Next stop on the road to the White House: Education reform?

Panelist Reed Galen, Dennis Su, Shannon Murphy and Victoria Hallebo

The latest discussion in USC Annenberg’s “Road to the White House 2012: Politics, Media and Technology” event series focused on educational policies and its effects in the upcoming presidential election.

The panelists included Reed Galen, managing director of Mercury Public Affairs; Shannon Murphy, deputy controller of communications at the Los Angeles City Controller’s Office; Victoria Hallebo of the USC College Democrats; and Dennis Su from the USC College Republicans.

Regardless of whether or not education issues divide Democrats and Republicans, both sides agree that educational policies need to be reformed because of the country’s poor performance, the speakers said.

Murphy indicated that this is an issue of concern because the U.S. will be unable to remain competitive in the world economy if it does not have an educated work force to support it.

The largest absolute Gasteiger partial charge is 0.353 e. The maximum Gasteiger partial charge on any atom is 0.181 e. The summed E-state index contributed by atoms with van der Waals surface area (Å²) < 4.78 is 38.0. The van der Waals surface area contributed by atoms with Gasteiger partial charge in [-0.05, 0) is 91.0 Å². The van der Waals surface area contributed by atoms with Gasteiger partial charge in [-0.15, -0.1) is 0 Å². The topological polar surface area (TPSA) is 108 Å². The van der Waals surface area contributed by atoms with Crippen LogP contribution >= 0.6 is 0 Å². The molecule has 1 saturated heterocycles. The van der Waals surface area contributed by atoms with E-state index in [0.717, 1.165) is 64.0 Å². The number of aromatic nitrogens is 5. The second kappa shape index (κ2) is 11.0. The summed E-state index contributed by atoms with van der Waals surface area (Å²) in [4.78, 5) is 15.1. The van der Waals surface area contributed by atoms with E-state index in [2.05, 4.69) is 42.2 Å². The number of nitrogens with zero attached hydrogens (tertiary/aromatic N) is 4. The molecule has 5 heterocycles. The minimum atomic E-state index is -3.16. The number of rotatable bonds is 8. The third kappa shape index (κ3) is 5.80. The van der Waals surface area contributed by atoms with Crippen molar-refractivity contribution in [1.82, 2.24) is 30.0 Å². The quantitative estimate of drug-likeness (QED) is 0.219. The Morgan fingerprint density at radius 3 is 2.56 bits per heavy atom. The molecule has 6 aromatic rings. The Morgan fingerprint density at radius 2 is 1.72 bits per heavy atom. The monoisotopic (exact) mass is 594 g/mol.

Galen concurred with Murphy’s statement and expanded upon the dangers of an uneducated workforce.

“In addition to the economy aspect, there is a sociological issue,” he said. “How many thousands of kids on an annual basis drop out of LAUSD? They go somewhere. There’s no opportunity for them because they can’t get a job. Eventually, there’s going to be millions and millions of angry young people in the country,” he said.

The panelists also commented on the Dream Act, which would allow illegal immigrant children educational benefits currently offered to citizens.

Su, who spoke positively of Texas Governor Rick Perry’s support of the bill, said that the proposal makes a lot of sense.

“If we are spending millions of dollars in the education of illegal immigrants from K-12, it make sense for them to go to college and become productive members of society,” Su said.

The entire panel agreed that educational reform is necessary and that new policies are vital in the upcoming election.

“There is no silver bullet in education reform; it’s the biggest issue that we have,” Murphy said.

The next “Road to the White House 2012: Politics, Media & Technology” event features journalism professor Richard Reeves and a discussion on presidential leadership.

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